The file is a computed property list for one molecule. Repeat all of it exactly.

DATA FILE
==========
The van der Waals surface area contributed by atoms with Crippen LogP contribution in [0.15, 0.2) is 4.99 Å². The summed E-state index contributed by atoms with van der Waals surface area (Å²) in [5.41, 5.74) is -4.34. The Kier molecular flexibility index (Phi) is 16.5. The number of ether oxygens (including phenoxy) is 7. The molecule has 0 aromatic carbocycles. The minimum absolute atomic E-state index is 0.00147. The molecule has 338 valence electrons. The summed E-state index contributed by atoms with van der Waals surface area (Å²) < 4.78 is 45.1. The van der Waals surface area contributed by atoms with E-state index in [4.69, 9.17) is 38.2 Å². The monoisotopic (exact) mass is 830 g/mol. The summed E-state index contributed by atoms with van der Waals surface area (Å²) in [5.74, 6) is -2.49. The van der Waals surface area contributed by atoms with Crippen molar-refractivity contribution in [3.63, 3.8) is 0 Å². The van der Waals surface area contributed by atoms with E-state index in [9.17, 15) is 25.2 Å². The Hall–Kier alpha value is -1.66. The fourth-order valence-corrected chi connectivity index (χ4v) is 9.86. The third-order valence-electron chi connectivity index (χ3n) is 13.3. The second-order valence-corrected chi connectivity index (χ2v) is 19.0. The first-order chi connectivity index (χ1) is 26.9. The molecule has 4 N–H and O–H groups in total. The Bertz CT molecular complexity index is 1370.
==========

The van der Waals surface area contributed by atoms with Crippen LogP contribution in [0.15, 0.2) is 4.99 Å². The summed E-state index contributed by atoms with van der Waals surface area (Å²) in [5.41, 5.74) is -4.34. The Kier molecular flexibility index (Phi) is 16.5. The number of ether oxygens (including phenoxy) is 7. The molecule has 0 aromatic carbocycles. The minimum absolute atomic E-state index is 0.00147. The molecule has 338 valence electrons. The summed E-state index contributed by atoms with van der Waals surface area (Å²) < 4.78 is 45.1. The van der Waals surface area contributed by atoms with E-state index in [4.69, 9.17) is 38.2 Å². The monoisotopic (exact) mass is 830 g/mol. The summed E-state index contributed by atoms with van der Waals surface area (Å²) in [5.74, 6) is -2.49. The van der Waals surface area contributed by atoms with Crippen molar-refractivity contribution in [3.63, 3.8) is 0 Å². The van der Waals surface area contributed by atoms with E-state index in [9.17, 15) is 25.2 Å². The Hall–Kier alpha value is -1.66. The fourth-order valence-corrected chi connectivity index (χ4v) is 9.86. The third-order valence-electron chi connectivity index (χ3n) is 13.3. The second-order valence-corrected chi connectivity index (χ2v) is 19.0. The first-order chi connectivity index (χ1) is 26.9. The molecule has 4 N–H and O–H groups in total. The Bertz CT molecular complexity index is 1370.